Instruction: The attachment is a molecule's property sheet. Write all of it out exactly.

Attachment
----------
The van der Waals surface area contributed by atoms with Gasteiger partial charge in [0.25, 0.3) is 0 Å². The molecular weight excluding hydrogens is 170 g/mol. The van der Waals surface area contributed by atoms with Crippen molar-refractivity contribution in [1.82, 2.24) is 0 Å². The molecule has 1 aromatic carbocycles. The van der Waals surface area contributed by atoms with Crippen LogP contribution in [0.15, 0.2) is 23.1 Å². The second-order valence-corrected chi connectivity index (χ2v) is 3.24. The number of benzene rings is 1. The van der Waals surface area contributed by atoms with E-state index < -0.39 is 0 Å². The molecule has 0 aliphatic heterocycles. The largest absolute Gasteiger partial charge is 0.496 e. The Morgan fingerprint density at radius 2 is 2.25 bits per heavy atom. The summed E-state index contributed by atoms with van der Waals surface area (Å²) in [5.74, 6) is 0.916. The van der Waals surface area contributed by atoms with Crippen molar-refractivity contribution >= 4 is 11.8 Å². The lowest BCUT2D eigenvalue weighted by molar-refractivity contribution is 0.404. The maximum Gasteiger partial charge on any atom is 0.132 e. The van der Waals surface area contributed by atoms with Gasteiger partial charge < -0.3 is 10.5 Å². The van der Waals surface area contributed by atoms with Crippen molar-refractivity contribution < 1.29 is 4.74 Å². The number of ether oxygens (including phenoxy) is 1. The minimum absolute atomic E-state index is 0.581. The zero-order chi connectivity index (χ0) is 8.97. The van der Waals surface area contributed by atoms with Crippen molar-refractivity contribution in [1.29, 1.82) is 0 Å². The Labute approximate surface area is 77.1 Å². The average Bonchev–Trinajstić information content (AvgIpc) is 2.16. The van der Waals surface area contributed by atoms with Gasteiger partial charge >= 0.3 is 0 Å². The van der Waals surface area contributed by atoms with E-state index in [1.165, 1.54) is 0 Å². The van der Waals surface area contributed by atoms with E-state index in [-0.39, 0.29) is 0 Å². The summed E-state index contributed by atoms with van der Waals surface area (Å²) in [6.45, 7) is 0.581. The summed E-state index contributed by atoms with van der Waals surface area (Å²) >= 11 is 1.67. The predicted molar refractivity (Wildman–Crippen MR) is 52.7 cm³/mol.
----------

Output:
The van der Waals surface area contributed by atoms with Gasteiger partial charge in [0.25, 0.3) is 0 Å². The molecular weight excluding hydrogens is 170 g/mol. The van der Waals surface area contributed by atoms with Crippen molar-refractivity contribution in [1.82, 2.24) is 0 Å². The molecule has 1 aromatic carbocycles. The van der Waals surface area contributed by atoms with Crippen LogP contribution in [0.15, 0.2) is 23.1 Å². The second-order valence-corrected chi connectivity index (χ2v) is 3.24. The number of benzene rings is 1. The van der Waals surface area contributed by atoms with E-state index < -0.39 is 0 Å². The molecule has 0 aliphatic heterocycles. The largest absolute Gasteiger partial charge is 0.496 e. The Morgan fingerprint density at radius 2 is 2.25 bits per heavy atom. The summed E-state index contributed by atoms with van der Waals surface area (Å²) in [5.74, 6) is 0.916. The van der Waals surface area contributed by atoms with Crippen molar-refractivity contribution >= 4 is 11.8 Å². The lowest BCUT2D eigenvalue weighted by molar-refractivity contribution is 0.404. The maximum Gasteiger partial charge on any atom is 0.132 e. The van der Waals surface area contributed by atoms with Gasteiger partial charge < -0.3 is 10.5 Å². The van der Waals surface area contributed by atoms with Crippen molar-refractivity contribution < 1.29 is 4.74 Å². The number of ether oxygens (including phenoxy) is 1. The minimum absolute atomic E-state index is 0.581. The zero-order chi connectivity index (χ0) is 8.97. The van der Waals surface area contributed by atoms with Crippen molar-refractivity contribution in [1.29, 1.82) is 0 Å². The Labute approximate surface area is 77.1 Å². The average Bonchev–Trinajstić information content (AvgIpc) is 2.16. The van der Waals surface area contributed by atoms with Gasteiger partial charge >= 0.3 is 0 Å². The van der Waals surface area contributed by atoms with E-state index in [1.165, 1.54) is 0 Å². The van der Waals surface area contributed by atoms with E-state index in [-0.39, 0.29) is 0 Å². The summed E-state index contributed by atoms with van der Waals surface area (Å²) in [6.45, 7) is 0.581. The summed E-state index contributed by atoms with van der Waals surface area (Å²) >= 11 is 1.67. The predicted molar refractivity (Wildman–Crippen MR) is 52.7 cm³/mol.